References

  1. Hanahan D, Weinberg RA (2000) The hallmarks of cancer. Cell 100: 57-70.
  2. Vaux DL, Cory S, Adams JM (1988) Bcl-2 gene promotes haemopoietic cell survival and cooperates with c-myc to immortalize pre-B cells. Nature 335: 440-442.
  3. Strasser A, Harris AW, Bath ML, Cory S (1990) Novel primitive lymphoid tumours induced in transgenic mice by cooperation between myc and bcl-2. Nature 348: 331-333.
  4. Strasser A, Cory S, Adams JM (2011) Deciphering the rules of programmed cell death to improve therapy of cancer and other diseases. EMBO J 30: 3667-3683.
  5. Hanahan D, Weinberg RA (2011) Hallmarks of cancer: the next generation. Cell 144: 646-674.
  6. Oltersdorf T, Elmore SW, Shoemaker AR, Armstrong RC, Augeri DJ, et al. (2005) An inhibitor of Bcl-2 family proteins induces regression of solid tumours. Nature 435: 677-681.
  7. Tse C, Shoemaker AR, Adickes J, Anderson MG, Chen J, et al. (2008) ABT-263: a potent and orally bioavailable Bcl-2 family inhibitor. Cancer Res 68: 3421-3428.
  8. Mason KD, Carpinelli MR, Fletcher JI, Collinge JE, Hilton AA, et al. (2007) Programmed anuclear cell death delimits platelet life span. Cell 128: 1173-1186.
  9. Souers AJ, Leverson JD, Boghaert ER, Ackler SL, Catron ND, et al. (2013) ABT-199, a potent and selective BCL-2 inhibitor, achieves antitumor activity while sparing platelets. Nat Med 19: 202-208.
  10. Vandenberg CJ, Cory S (2013) ABT-199, a new Bcl-2-specific BH3 mimetic, has in vivo efficacy against aggressive Myc-driven mouse lymphomas without provoking thrombocytopenia. Blood 121: 2285-2288.
  11. Vogler M, Dinsdale D, Dyer MJ, Cohen GM (2013) ABT-199 selectively inhibits BCL2 but not BCL2L1 and efficiently induces apoptosis of chronic lymphocytic leukaemic cells but not platelets. Br J Haematol 163: 139-142.
  12. Touzeau C, Dousset C, Le Gouill S, Sampath D, Leverson JD, et al. (2013) The Bcl-2 specific BH3 mimetic ABT-199: a promising targeted therapy for t(11;14) multiple myeloma. Leukemia.
  13. Vo TT, Ryan J, Carrasco R, Neuberg D, Rossi DJ, et al. (2012) Relative mitochondrial priming of myeloblasts and normal HSCs determines chemotherapeutic success in AML. Cell 151: 344-355.
  14. Warburg O (1956) On respiratory impairment in cancer cells. Science 124: 269-270.
  15. Haq R, Shoag J, Andreu-Perez P, Yokoyama S, Edelman H, et al. (2013) Oncogenic BRAF regulates oxidative metabolism via PGC1α and MITF. Cancer Cell 23: 302-315.
  16. Vazquez F, Lim JH, Chim H, Bhalla K, Girnun G, et al. (2013) PGC1a expression defines a subset of human melanoma tumors with increased mitochondrial capacity and resistance to oxidative stress. Cancer Cell 23: 287-301.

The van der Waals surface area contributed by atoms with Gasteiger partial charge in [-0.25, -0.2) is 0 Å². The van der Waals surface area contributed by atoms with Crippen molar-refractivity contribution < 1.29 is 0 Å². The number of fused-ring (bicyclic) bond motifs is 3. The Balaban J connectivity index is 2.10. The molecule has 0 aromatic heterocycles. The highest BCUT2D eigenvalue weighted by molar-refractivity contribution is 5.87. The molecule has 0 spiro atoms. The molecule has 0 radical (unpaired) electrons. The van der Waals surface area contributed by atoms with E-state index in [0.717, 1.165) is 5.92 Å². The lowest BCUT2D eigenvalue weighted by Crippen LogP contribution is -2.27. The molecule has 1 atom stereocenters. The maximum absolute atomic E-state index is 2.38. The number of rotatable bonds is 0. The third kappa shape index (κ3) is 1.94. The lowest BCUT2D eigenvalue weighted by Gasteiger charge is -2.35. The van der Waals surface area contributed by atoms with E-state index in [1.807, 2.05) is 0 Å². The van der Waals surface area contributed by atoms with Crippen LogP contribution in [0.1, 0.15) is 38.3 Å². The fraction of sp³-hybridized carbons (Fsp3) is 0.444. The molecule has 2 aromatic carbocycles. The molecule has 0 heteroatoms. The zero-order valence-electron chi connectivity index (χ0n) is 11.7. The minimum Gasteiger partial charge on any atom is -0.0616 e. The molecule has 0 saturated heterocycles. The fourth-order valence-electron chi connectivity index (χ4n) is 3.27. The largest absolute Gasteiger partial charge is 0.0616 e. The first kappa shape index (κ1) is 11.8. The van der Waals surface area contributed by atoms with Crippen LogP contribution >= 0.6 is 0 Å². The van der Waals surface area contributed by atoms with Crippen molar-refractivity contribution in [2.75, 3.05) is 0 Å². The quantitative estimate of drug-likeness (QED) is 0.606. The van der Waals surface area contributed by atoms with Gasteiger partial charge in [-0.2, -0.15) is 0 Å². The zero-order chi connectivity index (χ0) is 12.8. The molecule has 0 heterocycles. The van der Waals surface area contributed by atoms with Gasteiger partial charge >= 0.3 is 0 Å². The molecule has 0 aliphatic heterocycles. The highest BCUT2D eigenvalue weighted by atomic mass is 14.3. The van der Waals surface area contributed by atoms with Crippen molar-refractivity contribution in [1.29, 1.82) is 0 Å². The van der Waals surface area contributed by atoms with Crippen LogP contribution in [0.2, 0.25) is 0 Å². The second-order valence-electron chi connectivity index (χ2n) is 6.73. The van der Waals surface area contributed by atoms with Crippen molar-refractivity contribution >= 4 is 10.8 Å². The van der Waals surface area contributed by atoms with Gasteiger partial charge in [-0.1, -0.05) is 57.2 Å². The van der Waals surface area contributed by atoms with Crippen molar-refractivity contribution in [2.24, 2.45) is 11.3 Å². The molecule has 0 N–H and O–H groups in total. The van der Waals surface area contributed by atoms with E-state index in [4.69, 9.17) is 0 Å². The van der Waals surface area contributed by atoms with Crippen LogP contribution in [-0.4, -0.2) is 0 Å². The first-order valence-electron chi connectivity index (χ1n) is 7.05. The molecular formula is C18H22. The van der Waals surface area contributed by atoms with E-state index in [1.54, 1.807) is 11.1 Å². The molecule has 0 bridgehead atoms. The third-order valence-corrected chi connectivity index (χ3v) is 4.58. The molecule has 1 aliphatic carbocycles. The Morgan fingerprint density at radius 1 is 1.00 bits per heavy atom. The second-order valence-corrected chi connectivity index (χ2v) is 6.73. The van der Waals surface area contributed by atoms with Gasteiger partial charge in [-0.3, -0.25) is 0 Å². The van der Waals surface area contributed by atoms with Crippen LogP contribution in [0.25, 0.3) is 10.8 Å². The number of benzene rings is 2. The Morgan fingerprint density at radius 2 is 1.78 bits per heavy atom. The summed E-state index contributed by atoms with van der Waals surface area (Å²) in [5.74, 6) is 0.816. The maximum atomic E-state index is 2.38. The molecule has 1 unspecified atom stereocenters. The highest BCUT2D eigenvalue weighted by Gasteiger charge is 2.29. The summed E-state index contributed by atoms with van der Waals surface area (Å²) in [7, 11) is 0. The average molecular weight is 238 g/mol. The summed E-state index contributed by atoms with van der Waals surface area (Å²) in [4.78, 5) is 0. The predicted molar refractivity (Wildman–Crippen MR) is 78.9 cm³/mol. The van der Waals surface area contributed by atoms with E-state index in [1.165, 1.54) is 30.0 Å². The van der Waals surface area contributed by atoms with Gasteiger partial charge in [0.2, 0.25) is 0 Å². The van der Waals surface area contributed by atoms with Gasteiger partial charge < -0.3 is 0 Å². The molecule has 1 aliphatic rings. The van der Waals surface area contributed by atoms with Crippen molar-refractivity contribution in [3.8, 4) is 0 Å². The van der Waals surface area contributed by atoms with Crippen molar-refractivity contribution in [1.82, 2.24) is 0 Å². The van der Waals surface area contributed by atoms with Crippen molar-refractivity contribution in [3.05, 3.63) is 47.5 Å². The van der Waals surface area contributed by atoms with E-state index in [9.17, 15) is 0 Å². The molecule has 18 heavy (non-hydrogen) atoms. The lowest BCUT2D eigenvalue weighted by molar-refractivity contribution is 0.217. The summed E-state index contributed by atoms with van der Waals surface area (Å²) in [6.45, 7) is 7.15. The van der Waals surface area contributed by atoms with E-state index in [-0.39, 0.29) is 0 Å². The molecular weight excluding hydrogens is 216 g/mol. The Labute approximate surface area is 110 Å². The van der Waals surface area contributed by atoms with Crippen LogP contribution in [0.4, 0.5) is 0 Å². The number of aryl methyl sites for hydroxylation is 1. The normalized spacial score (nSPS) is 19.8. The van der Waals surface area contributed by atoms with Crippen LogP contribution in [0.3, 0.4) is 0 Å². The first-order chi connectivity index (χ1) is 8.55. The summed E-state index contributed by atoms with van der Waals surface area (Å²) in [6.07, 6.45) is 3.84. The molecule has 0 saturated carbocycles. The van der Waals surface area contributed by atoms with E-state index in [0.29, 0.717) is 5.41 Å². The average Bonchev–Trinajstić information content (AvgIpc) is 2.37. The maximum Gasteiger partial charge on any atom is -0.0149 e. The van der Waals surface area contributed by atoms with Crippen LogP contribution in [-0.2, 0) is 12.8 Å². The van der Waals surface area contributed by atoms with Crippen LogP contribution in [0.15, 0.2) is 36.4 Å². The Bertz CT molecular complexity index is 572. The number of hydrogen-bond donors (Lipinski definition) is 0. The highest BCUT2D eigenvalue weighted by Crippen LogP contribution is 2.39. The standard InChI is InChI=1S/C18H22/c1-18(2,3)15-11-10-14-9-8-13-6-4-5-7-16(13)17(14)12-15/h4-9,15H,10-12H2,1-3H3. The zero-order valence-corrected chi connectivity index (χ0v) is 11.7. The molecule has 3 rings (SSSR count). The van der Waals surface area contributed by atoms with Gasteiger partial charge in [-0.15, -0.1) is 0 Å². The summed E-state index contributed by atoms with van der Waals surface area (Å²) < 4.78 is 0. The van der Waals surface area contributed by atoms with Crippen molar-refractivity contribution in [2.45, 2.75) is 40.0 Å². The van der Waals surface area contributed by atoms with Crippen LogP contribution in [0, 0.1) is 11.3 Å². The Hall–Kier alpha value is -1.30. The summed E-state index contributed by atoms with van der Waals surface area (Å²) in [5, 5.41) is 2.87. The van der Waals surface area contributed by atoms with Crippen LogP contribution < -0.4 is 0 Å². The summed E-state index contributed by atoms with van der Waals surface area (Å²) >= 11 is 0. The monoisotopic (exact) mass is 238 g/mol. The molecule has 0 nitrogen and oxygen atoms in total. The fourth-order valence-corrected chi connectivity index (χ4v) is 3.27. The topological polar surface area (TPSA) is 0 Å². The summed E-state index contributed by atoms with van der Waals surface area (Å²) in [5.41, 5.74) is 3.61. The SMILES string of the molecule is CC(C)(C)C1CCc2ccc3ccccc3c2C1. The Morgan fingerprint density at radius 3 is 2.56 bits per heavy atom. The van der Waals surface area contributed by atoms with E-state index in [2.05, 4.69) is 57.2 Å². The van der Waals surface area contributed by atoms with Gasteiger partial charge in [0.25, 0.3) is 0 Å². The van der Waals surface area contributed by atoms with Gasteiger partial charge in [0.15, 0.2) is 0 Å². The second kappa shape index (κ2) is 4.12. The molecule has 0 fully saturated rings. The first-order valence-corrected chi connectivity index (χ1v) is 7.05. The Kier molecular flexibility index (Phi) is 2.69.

17. Weinberg F, Hamanaka R, Wheaton WW, Weinberg S, Joseph J, et al. (2010) Mitochondrial metabolism and ROS generation are essential for Kras-mediated tumorigenicity. Proc Natl Acad Sci U S A 107: 8788-8793.
  18. Fogal V, Richardson AD, Karmali PP, Scheffler IE, Smith JW, et al. (2010) Mitochondrial p32 protein is a critical regulator of tumor metabolism via maintenance of oxidative phosphorylation. Mol Cell Biol 30: 1303-1318.
  19. Gottlieb E, Vander Heiden MG, Thompson CB (2000) Bcl-x(L) prevents the initial decrease in mitochondrial membrane potential and subsequent reactive oxygen species production during tumor necrosis factor alpha-induced apoptosis. Mol Cell Biol 20: 5680-5689.
  20. Chen ZX, Pervaiz S (2007) Bcl-2 induces pro-oxidant state by engaging mitochondrial respiration in tumor cells. Cell Death Differ 14: 1617-1627.
  21. Lagadinou ED, Sach A, Callahan K, Rossi RM, Neering SJ, et al. (2013) BCL-2 inhibition targets oxidative phosphorylation and selectively eradicates quiescent human leukemia stem cells. Cell Stem Cell 12: 329-341.
  22. Vlashi E, Lagadec C, Vergnes L, Matsutani T, Masui K, et al. (2011) Metabolic state of glioma stem cells and nontumorigenic cells. Proc Natl Acad Sci U S A 108: 16062-16067.
  23. Thomas D, Powell JA, Vergez F, Segal DH, Nguyen NY, et al. (2013) Targeting acute myeloid leukemia by dual inhibition of PI3K signaling and Cdk9-mediated Mcl-1 transcription. Blood 122: 738-748.
  24. Park S, Chapuis N, Bardet V, Tamburini J, Gallay N, et al. (2008) PI-103, a dual inhibitor of Class IA phosphatidylinositide 3-kinase and mTOR, has antileukemic activity in AML. Leukemia 22: 1698-1706.
  25. Rahmani M, Aust MM, Attkisson E, Williams DC, Jr., Ferreira-Gonzalez A, et al. (2012) Dual inhibition of Bcl-2 and Bcl-xL strikingly enhances PI3K inhibition-induced apoptosis in human myeloid leukemia cells through a GSK3- and Bim-dependent mechanism. Cancer Res 73: 1340-1351.
  26. Chen ZX, Pervaiz S (2010) Involvement of cytochrome c oxidase subunits Va and Vb in the regulation of cancer cell metabolism by Bcl-2. Cell Death Differ 17: 408-420.
  27. Alavian KN, Li H, Collis L, Bonanni L, Zeng L, et al. (2011) Bcl-xL regulates metabolic efficiency of neurons through interaction with the mitochondrial F1FO ATP synthase. Nat Cell Biol 13: 1224-1233.
  28. Perciavalle RM, Stewart DP, Koss B, Lynch J, Milasta S, et al. (2012) Anti-apoptotic MCL-1 localizes to the mitochondrial matrix and couples mitochondrial fusion to respiration. Nat Cell Biol 14: 575-583.
Citation: Wei AH, Brown M, Guthridge M (2013) The Regulation of Mitochondrial Metabolism by the Bcl-2 Family of Pro-Survival Proteins: New Therapeutic Opportunities for Targeting Cancer Cells. J Hematol Thromb Dis 1:121

Copyright: © 2013 Wei AH, et al. This is an open-access article distributed under the terms of the Creative Commons Attribution License, which permits unrestricted use, distribution, and reproduction in any medium, provided the original author and source are credited.